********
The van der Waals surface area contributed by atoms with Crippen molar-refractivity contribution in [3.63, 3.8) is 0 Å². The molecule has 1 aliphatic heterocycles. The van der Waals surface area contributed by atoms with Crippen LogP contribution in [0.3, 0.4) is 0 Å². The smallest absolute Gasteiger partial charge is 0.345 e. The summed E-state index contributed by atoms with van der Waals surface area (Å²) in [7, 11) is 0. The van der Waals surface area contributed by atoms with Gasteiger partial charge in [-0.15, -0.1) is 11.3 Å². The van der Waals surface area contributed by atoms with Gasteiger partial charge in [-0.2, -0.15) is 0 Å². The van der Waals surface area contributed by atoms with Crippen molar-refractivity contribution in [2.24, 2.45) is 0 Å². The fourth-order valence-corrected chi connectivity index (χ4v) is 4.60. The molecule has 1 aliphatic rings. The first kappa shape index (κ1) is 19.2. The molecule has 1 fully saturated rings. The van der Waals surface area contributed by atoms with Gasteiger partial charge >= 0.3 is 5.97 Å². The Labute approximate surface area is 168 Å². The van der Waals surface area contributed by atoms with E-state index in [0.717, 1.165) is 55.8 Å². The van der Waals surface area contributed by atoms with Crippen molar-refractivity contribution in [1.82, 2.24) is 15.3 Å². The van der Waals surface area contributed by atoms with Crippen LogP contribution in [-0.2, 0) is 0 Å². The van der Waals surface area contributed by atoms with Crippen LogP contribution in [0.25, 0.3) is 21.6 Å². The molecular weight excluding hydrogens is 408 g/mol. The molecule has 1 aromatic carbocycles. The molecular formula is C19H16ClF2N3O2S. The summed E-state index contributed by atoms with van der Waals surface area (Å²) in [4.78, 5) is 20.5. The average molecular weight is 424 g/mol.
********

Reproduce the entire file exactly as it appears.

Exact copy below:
The van der Waals surface area contributed by atoms with Crippen molar-refractivity contribution in [3.63, 3.8) is 0 Å². The molecule has 1 aliphatic heterocycles. The van der Waals surface area contributed by atoms with Crippen LogP contribution in [0.3, 0.4) is 0 Å². The smallest absolute Gasteiger partial charge is 0.345 e. The summed E-state index contributed by atoms with van der Waals surface area (Å²) in [7, 11) is 0. The van der Waals surface area contributed by atoms with Gasteiger partial charge in [-0.15, -0.1) is 11.3 Å². The van der Waals surface area contributed by atoms with Gasteiger partial charge in [-0.2, -0.15) is 0 Å². The van der Waals surface area contributed by atoms with Crippen molar-refractivity contribution in [2.24, 2.45) is 0 Å². The fourth-order valence-corrected chi connectivity index (χ4v) is 4.60. The molecule has 1 aliphatic rings. The first kappa shape index (κ1) is 19.2. The molecule has 1 fully saturated rings. The van der Waals surface area contributed by atoms with Gasteiger partial charge >= 0.3 is 5.97 Å². The Labute approximate surface area is 168 Å². The van der Waals surface area contributed by atoms with E-state index in [0.717, 1.165) is 55.8 Å². The van der Waals surface area contributed by atoms with Crippen molar-refractivity contribution in [1.82, 2.24) is 15.3 Å². The van der Waals surface area contributed by atoms with Crippen LogP contribution in [-0.2, 0) is 0 Å². The van der Waals surface area contributed by atoms with Crippen LogP contribution in [0.25, 0.3) is 21.6 Å². The molecular weight excluding hydrogens is 408 g/mol. The molecule has 1 aromatic carbocycles. The molecular formula is C19H16ClF2N3O2S. The summed E-state index contributed by atoms with van der Waals surface area (Å²) in [4.78, 5) is 20.5. The average molecular weight is 424 g/mol.